Are Pull-ups a Complete Upper Back Exercise?

I did my first chin-up at 15. My gym teacher, better known as Conan the Barbarian, was a crazy bitch with wild clotted hair that made all boys chin and dip that day. One could only wonder what had happened to her the night before.

I got one chin-up repetition with the help of every fiber in my body. It was so sluggish that somebody in the background said “The Matrix”. The guy was obviously referring to the slow motion scenes part of this occult movie that very few people can actually decode. It’s not a film about ninjas… that’s for sure.

“You have to learn to use your power,” said Conan to me.


I looked at her with tired eyes and said: “What power are you talking about…..?”

I decided to keep the crazy bitch part silent. I think everybody was thinking it subconsciously anyway.

“Just pull, kid. Back in my day, girls were five times stronger than you, chicken muscles,” said Conan and sent a mean look full of fury towards me and a group of students that were well-known computer game addicts talking non-stop about Diablo and other cybernetic pleasures.

I don’t want to sound like a loser, but she expected a little too much from untrained individuals – 10 chin-ups without prior training. Who can do that? Very few people. That’s just ludicrous.

I would like to see Conan’s face now when I can do those numbers easily. (As always, you want things that you can’t have, and when you have them, they don’t feel so special anymore. The value is diminished due to the off timing. Oh, the irony.)

Most people form their opinion on chin-ups and pull-ups from similar experiences and mainstream movies containing shallow muscle building scenes which give birth to training disinformation that could last for multiple generations. To this day, I see propaganda victims in the gym doing behind the neck pull-ups and pull-downs. I wonder where they have seen this nonsense.

We tend to put critical thinking aside while accepting notions provided by the entertainment sources. With the right advertisement, pull-ups and chin-ups can be made to appear as the best leg exercises too. After all, if you are short, and the bar is high, you have to jump, right? Sick logic is sick.

Chin-ups and pull-ups are legit, but they can never be complete back movements because a significant part of the musculature is not working to the fullest. The primary movers are the lats and the arms – biceps, brachialis and the long head of the triceps.

The upper back and the spinal erectors are not forced to work very hard and are almost in sleep mode. That’s why full back development cannot be achieved solely true pull-ups regardless of what the mentally challenged experts in the movies and the bar hanging nuts say.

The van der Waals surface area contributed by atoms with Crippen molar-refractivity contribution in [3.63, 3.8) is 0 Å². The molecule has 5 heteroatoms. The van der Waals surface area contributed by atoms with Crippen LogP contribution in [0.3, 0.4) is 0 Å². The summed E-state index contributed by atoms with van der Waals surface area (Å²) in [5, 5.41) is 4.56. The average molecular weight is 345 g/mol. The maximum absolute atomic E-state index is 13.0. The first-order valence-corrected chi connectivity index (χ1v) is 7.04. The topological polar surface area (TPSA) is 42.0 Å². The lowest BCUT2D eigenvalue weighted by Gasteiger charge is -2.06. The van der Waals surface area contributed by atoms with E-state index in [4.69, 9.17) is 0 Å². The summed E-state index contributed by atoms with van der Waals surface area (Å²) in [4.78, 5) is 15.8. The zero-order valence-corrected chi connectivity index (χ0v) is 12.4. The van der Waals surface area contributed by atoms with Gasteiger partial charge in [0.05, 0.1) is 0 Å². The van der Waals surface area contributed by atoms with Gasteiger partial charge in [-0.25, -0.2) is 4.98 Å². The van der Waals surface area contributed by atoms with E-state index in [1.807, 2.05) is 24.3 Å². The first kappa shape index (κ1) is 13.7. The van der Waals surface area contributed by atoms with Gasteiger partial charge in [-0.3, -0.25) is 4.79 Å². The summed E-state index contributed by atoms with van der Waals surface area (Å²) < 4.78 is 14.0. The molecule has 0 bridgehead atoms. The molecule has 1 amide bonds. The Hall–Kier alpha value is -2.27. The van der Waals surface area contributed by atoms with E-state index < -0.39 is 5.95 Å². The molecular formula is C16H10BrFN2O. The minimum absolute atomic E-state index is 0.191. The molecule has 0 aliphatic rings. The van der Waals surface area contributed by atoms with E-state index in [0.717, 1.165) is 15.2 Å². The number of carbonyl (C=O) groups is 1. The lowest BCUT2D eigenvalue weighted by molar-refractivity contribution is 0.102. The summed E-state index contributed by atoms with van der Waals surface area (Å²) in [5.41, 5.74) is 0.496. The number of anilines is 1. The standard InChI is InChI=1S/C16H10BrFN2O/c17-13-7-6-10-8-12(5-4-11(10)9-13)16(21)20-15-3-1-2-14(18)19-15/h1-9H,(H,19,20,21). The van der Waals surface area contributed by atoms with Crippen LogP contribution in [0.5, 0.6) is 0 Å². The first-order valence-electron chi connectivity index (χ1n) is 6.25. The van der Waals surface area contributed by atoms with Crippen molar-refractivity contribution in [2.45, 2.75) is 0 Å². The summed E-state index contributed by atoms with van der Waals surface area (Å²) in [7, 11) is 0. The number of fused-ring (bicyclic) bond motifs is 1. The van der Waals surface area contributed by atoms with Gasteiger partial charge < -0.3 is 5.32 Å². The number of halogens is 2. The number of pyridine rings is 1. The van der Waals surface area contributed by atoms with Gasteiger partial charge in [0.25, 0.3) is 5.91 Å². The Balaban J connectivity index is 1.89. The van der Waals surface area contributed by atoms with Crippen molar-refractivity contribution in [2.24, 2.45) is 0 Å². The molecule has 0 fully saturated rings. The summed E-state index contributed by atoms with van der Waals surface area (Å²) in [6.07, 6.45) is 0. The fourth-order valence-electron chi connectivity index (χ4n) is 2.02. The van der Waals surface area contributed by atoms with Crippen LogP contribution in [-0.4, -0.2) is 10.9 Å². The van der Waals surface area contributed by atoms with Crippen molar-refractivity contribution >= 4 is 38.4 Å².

Pull-ups are the opposite of the overhead press. Guess, what? The overhead press is not a complete pushing exercise either. The pectoral muscles help very little, as seen in the photos of old-time strongmen when the bench press was yet to conquer the hearts of the bros, and dips were not a priority.

On the other hand, rows are essentially a reverse bench press (a more complete pushing exercise). If you have to choose between rows and pull-ups, it may be wiser to stick with rows. However, realistically you will never have to select only one.

I remember watching an interview with a popular female bodybuilder. She looked like a UHRC (Unidentified Human Resembling Creature) and had a great line for the bar hanging addicts – “Lat pull-downs build wide backs without details.”

Normally, taking advice from UHRCs is not very wise, but I think in this case the observation is right.

Mohamed Makkawy, one of Gironda's students doing sternum pull-ups.

Mohamed Makkawy, one of Gironda’s students, doing sternum pull-ups.

With that said, there are pull-up variations that can increase the recruitment of the upper back musculature significantly. A popular example would be the sternum chin-up/pull-up. This is the real way to do pull-ups according to the “iron guru” Vince Gironda.

People tend to attribute magic and sorcery to Gironda’s methods, but I never bought it. I don’t think that his approach is groundbreaking. This exercise, however, is definitely a strong choice that will build serious back strength.

The sternum pull-up is a regular pull followed by a row. As you can probably guess already, it requires you to get your sternum as close as you can to the bar. In the best case scenario, you are going to touch the bar, or respectively get to the level of your hands if you are using gymnastic rings for your monkey adventures. The sternum chin-up works the upper back intensely because the torso is more horizontal to the floor. The position resembles a high row.

The problem with this variation is that it could be too hard for noobs. Unless you are already good at pull-ups and rows, you won’t do many reps. Therefore, I don’t consider this movement beginner friendly.

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